I like Hippolytus.  It offers us ancient phrases, a rather complete prayer, and a solid look at what an evangelical Eucharistic prayer might look like.  Again, the issue for us is and has been content, not form.  At least until those outside of Missouri led the charge against the Great Thanksgiving of the ILCW and began to merge form and content until Luther's liturgical surgery became for some Lutherans the only canon possible.  Traditionalists in Rome fight Hippolytus and there are some Lutherans who would rather his canon would just be forgotten as well.  I am not one of them.


William Tighe said...

On this whole question of "Hippolytus" one should read - although it is by now a bit dated - "Hippolytus and the Apostolic Tradition: Recent Research and Commentary," by John Baldovin, S.J., Theological Studies , 64 (2003), pp. 520-542.

chaplain7904 said...

Most excellent post.

After 2,000 years we have so many great EP's to choose from (once they their problematic parts are expurgated) that content is no problem.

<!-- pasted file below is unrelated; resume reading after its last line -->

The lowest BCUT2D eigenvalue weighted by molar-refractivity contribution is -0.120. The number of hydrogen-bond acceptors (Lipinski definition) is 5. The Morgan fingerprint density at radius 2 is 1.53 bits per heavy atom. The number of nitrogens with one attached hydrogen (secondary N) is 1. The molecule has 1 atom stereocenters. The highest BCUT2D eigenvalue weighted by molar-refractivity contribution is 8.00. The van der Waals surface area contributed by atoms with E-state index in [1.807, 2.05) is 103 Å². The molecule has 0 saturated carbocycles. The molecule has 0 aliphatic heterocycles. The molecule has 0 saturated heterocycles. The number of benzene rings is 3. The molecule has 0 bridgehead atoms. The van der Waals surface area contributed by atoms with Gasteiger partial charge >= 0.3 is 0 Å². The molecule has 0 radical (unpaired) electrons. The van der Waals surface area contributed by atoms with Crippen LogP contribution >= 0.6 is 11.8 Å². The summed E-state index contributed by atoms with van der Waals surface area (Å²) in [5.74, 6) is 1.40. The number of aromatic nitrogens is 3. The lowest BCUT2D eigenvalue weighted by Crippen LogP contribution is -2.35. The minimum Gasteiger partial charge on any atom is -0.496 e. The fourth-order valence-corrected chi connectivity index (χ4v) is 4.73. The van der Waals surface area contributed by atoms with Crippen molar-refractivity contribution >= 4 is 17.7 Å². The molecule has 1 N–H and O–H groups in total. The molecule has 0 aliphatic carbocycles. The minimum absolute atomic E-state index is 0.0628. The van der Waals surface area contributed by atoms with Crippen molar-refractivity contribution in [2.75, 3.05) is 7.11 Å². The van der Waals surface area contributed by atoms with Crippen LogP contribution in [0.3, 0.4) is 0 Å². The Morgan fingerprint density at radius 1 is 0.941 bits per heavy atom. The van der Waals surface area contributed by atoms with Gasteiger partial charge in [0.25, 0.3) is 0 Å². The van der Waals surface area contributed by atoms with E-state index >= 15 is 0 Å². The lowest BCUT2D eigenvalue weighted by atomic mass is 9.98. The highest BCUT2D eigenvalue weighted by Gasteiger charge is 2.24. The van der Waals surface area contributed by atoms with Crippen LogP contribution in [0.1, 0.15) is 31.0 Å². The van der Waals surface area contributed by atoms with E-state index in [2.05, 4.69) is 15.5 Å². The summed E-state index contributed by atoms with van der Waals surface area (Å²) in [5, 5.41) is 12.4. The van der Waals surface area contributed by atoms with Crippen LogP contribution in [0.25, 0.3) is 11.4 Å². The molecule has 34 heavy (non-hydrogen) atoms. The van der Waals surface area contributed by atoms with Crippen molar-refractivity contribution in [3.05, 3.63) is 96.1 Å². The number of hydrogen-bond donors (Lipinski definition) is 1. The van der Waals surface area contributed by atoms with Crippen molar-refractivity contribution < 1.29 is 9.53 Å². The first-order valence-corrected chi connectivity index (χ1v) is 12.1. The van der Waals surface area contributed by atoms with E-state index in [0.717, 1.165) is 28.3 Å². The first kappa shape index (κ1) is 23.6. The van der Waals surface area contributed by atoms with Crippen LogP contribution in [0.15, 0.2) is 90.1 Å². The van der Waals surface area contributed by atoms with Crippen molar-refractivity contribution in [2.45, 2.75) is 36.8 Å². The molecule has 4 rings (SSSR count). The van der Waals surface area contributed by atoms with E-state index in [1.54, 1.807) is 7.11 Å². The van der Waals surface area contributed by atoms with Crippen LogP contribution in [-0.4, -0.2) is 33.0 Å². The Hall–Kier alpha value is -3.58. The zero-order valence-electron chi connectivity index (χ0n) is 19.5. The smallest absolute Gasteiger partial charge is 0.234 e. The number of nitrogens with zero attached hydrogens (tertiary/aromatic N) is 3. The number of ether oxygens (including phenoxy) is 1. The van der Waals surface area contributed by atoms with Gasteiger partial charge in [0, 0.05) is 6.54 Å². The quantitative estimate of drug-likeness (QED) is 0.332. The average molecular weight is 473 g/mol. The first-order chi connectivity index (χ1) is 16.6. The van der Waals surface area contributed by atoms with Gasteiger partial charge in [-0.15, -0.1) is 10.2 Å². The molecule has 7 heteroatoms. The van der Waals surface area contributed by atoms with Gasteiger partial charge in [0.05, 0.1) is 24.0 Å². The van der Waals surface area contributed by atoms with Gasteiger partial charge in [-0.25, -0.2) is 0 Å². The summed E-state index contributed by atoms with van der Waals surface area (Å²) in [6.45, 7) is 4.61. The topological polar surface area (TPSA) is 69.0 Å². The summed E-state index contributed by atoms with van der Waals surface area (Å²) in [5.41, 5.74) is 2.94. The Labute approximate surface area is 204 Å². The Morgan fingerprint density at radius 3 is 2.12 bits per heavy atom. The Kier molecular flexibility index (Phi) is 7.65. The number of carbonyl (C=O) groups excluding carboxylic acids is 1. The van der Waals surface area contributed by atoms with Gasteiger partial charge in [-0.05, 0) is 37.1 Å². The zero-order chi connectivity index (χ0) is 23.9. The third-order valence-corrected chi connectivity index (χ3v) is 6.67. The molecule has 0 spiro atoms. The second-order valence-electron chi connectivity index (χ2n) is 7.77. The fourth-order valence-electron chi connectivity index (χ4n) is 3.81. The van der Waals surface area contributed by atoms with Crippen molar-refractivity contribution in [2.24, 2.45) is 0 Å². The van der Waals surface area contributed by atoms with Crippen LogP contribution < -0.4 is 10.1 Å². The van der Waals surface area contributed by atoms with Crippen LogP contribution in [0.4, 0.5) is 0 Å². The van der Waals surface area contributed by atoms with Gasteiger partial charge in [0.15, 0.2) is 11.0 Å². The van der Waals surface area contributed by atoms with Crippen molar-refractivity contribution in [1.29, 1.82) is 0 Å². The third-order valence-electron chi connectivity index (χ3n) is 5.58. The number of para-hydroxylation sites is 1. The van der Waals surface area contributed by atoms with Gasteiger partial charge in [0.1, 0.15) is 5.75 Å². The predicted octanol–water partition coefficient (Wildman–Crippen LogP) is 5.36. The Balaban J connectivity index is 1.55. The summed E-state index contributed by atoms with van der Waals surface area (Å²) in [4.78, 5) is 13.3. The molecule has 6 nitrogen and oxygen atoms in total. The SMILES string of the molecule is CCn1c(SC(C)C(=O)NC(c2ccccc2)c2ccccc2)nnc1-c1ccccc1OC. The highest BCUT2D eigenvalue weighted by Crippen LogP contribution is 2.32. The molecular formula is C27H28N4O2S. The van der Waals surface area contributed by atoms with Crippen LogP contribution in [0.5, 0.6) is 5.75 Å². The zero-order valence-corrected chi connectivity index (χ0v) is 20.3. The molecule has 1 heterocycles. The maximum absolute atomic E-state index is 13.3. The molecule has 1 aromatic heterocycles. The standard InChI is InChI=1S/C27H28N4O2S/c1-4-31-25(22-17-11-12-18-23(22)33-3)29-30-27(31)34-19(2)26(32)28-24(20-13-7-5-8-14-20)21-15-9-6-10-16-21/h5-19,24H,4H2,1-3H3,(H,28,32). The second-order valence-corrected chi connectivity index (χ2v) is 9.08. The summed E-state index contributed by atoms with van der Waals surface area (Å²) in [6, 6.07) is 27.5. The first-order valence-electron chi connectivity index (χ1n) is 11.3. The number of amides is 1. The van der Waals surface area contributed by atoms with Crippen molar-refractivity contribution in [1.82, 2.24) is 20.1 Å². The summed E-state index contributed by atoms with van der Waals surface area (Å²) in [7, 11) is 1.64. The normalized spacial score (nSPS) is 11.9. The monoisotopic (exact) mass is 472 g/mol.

But there is an institutional prejudice against the EP which discommodes me.

It's largely because we are prisoners of our dogmatics, add in some sectarianism, and wholesale ignorance of liturgical history by Lutheran clergymen, and it all adds up to exactly the situation we have today.

No EP.

Rendering us spiritually impoverished. And sectarian in that this is THE way the Euch. has been conducted from the beginning, to present day by the majority of Christians in the world. Namely, Rome and EO.